Wardrobe suited to the occasion: “Usually I put on clothes or change for supper. I have a strict daily routine: Breakfast after a swim, after breakfast, work, responding to letter for example, then workspace. I never have lunch, I don’t even know what that is, but I eat a lot for dinner, either in the dining room or the garden, depending on the weather. And usually that’s when I change, even if I eat by myself. I set the table with flowers, or a candle or listen to music. I don’t expect this from everyone though. If someone sits at dinner in a sweat shirt I cannot say he’s repulsive, I can only say I am an old and conservative gentleman and I hold on to my rituals.”

Thomas Mann: “He’s almost worn a corset his entire life, spanning from his wardrobe to his posture and the way he would dine. Why? Because he was profoundly disturbed and insecure on the inside, almost a person with nothing to hold on to.”

Fritz J. Raddatz: “I had a difficult life, especially a horrible childhood and I am sure that my partly goofy and ridiculous rituals have to do with that. Even my clothing. Clothing is also skin. And when skin is sensitive it requires protection. When the nerves, the soul are thin and wounded everyone seeks their own type of protection. One person takes drugs, the next drinks or whores themselves to death, which might be the most beautiful way to die.”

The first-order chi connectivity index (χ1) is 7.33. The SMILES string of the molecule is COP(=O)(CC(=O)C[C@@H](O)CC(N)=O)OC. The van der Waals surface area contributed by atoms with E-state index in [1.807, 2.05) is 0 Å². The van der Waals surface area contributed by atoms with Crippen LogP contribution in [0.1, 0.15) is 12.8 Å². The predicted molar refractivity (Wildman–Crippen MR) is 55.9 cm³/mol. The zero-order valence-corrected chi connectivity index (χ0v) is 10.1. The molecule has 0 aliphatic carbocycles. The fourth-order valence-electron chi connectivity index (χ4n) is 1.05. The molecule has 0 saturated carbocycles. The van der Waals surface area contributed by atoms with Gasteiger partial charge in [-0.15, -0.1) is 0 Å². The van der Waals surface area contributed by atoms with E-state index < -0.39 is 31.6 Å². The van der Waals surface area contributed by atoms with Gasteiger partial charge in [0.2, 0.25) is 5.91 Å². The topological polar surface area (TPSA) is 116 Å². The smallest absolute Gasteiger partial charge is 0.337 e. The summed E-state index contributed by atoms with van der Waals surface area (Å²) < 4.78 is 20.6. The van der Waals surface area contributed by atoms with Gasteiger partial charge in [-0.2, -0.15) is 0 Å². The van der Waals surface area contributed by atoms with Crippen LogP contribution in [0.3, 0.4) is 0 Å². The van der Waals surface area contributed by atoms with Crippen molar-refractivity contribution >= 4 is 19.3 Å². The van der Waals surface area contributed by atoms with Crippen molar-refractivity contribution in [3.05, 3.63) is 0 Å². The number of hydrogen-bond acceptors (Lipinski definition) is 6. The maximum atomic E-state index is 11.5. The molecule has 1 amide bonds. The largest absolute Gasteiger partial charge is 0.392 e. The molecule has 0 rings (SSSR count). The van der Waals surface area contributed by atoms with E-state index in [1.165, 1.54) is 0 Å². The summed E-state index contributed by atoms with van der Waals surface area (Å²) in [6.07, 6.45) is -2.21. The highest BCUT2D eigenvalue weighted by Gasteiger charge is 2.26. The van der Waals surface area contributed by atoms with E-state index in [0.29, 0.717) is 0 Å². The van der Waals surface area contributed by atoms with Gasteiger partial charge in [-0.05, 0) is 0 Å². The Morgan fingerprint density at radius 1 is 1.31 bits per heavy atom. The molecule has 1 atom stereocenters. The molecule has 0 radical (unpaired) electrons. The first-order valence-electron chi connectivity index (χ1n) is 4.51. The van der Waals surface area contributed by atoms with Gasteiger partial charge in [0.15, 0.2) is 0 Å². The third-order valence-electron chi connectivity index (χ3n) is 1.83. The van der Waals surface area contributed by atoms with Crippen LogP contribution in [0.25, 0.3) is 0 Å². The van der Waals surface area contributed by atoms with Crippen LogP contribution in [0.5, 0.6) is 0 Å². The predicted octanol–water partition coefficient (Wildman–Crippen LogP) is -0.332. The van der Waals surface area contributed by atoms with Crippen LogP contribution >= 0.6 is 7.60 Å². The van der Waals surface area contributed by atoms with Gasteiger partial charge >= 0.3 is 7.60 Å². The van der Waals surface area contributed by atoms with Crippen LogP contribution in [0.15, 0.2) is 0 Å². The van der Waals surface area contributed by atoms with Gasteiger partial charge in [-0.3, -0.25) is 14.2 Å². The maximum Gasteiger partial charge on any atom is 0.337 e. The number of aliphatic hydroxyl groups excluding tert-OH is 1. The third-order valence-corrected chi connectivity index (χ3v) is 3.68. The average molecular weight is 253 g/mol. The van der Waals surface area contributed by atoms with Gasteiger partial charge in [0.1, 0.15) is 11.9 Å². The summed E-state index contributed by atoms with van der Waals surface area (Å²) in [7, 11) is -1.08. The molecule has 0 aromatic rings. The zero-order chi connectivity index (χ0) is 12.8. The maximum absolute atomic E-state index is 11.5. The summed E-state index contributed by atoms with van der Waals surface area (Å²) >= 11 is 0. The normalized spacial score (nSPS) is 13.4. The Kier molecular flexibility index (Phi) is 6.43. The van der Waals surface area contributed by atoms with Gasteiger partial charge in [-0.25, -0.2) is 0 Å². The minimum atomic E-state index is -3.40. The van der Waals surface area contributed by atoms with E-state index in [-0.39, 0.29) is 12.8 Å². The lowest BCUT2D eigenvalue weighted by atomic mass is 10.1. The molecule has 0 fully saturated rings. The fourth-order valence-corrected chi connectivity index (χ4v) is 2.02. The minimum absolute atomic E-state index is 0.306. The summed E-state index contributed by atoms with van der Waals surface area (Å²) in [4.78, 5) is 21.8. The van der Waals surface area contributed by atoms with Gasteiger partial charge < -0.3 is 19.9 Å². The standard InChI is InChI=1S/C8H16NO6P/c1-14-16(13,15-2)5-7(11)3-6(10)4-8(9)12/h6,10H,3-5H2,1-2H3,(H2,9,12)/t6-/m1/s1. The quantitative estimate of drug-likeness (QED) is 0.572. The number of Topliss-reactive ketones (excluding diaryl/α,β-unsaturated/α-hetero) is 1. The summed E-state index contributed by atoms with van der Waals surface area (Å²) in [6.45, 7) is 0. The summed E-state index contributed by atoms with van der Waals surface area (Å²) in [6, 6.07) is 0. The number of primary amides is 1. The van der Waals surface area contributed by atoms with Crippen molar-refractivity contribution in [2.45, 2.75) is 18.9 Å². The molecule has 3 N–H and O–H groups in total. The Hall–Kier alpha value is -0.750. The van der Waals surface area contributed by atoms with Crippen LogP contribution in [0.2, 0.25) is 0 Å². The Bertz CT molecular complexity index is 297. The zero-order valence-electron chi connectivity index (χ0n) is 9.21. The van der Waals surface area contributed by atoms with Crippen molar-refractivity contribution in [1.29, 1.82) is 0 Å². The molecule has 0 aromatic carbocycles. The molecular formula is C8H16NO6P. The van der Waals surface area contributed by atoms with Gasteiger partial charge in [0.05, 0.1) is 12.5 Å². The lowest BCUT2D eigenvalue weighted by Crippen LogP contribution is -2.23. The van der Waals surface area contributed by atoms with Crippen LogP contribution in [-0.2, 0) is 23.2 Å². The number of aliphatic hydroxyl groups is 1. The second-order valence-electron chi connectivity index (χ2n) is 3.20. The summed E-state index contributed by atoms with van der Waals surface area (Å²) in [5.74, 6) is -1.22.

Helmut Schmidt: “This Back-up Hindenburg, suffering from ‘rambling diarrhea’ He’s a failed politician and the employee of a newspaper publisher.”

Peter Sloterdijk: “(…) but above all I wish he would take care more of his hair. (…) Sloterdijk apparently doesn’t know much literature.”

Günther Grass: “my former friend”

Sexuality: “(…) I have lived my entire life with both sexes, saw a wonderful boy somewhere on the beach, too bad, I didn’t get him, or that beautiful woman ran away from me, or the other way around.”

Evil in art: “Personally I believe that actually great art at least also requires toughness, if not something evil, the talent of an evil stare. That evil stare pulls you in as one knows not only from fairytales. If one always embraces, forgives everything and understands everyone, I don’t think that person could create a single good painting or write a single good story.”